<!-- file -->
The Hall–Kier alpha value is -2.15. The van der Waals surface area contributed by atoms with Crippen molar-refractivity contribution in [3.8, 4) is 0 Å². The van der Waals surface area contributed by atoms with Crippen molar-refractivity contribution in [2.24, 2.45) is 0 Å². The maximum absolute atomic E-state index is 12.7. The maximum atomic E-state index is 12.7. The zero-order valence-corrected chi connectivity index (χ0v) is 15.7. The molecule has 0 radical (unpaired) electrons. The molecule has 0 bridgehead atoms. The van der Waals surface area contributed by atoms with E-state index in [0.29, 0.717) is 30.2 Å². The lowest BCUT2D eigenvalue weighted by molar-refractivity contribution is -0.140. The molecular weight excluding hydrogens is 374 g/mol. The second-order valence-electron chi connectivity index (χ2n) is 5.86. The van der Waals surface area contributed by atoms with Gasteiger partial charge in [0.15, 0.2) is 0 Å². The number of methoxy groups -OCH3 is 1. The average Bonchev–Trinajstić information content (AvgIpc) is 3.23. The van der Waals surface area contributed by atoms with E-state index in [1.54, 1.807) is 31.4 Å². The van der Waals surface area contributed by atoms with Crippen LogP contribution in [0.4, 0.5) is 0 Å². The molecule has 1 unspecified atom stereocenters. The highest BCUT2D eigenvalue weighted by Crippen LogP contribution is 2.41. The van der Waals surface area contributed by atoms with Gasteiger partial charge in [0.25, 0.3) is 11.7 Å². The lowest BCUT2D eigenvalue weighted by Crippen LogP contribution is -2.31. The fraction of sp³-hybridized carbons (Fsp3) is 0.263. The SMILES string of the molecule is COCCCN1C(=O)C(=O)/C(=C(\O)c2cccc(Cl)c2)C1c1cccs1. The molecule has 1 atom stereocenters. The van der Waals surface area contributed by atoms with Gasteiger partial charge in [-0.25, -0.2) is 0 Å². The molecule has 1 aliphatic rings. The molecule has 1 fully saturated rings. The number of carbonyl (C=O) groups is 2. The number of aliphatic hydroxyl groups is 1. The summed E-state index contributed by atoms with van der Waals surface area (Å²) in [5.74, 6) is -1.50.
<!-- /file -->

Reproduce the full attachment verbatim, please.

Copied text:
The Hall–Kier alpha value is -2.15. The van der Waals surface area contributed by atoms with Crippen molar-refractivity contribution in [3.8, 4) is 0 Å². The van der Waals surface area contributed by atoms with Crippen molar-refractivity contribution in [2.24, 2.45) is 0 Å². The maximum absolute atomic E-state index is 12.7. The maximum atomic E-state index is 12.7. The zero-order valence-corrected chi connectivity index (χ0v) is 15.7. The molecule has 0 radical (unpaired) electrons. The molecule has 0 bridgehead atoms. The van der Waals surface area contributed by atoms with E-state index in [0.29, 0.717) is 30.2 Å². The lowest BCUT2D eigenvalue weighted by molar-refractivity contribution is -0.140. The molecular weight excluding hydrogens is 374 g/mol. The second-order valence-electron chi connectivity index (χ2n) is 5.86. The van der Waals surface area contributed by atoms with Gasteiger partial charge in [0.15, 0.2) is 0 Å². The number of methoxy groups -OCH3 is 1. The average Bonchev–Trinajstić information content (AvgIpc) is 3.23. The van der Waals surface area contributed by atoms with E-state index in [1.54, 1.807) is 31.4 Å². The van der Waals surface area contributed by atoms with Crippen LogP contribution in [0.4, 0.5) is 0 Å². The molecule has 1 unspecified atom stereocenters. The highest BCUT2D eigenvalue weighted by Crippen LogP contribution is 2.41. The van der Waals surface area contributed by atoms with Gasteiger partial charge in [0.25, 0.3) is 11.7 Å². The lowest BCUT2D eigenvalue weighted by Crippen LogP contribution is -2.31. The fraction of sp³-hybridized carbons (Fsp3) is 0.263. The SMILES string of the molecule is COCCCN1C(=O)C(=O)/C(=C(\O)c2cccc(Cl)c2)C1c1cccs1. The molecule has 1 atom stereocenters. The van der Waals surface area contributed by atoms with Gasteiger partial charge in [-0.25, -0.2) is 0 Å². The molecule has 1 aliphatic rings. The molecule has 1 fully saturated rings. The number of carbonyl (C=O) groups is 2. The number of aliphatic hydroxyl groups is 1. The summed E-state index contributed by atoms with van der Waals surface area (Å²) in [5.74, 6) is -1.50.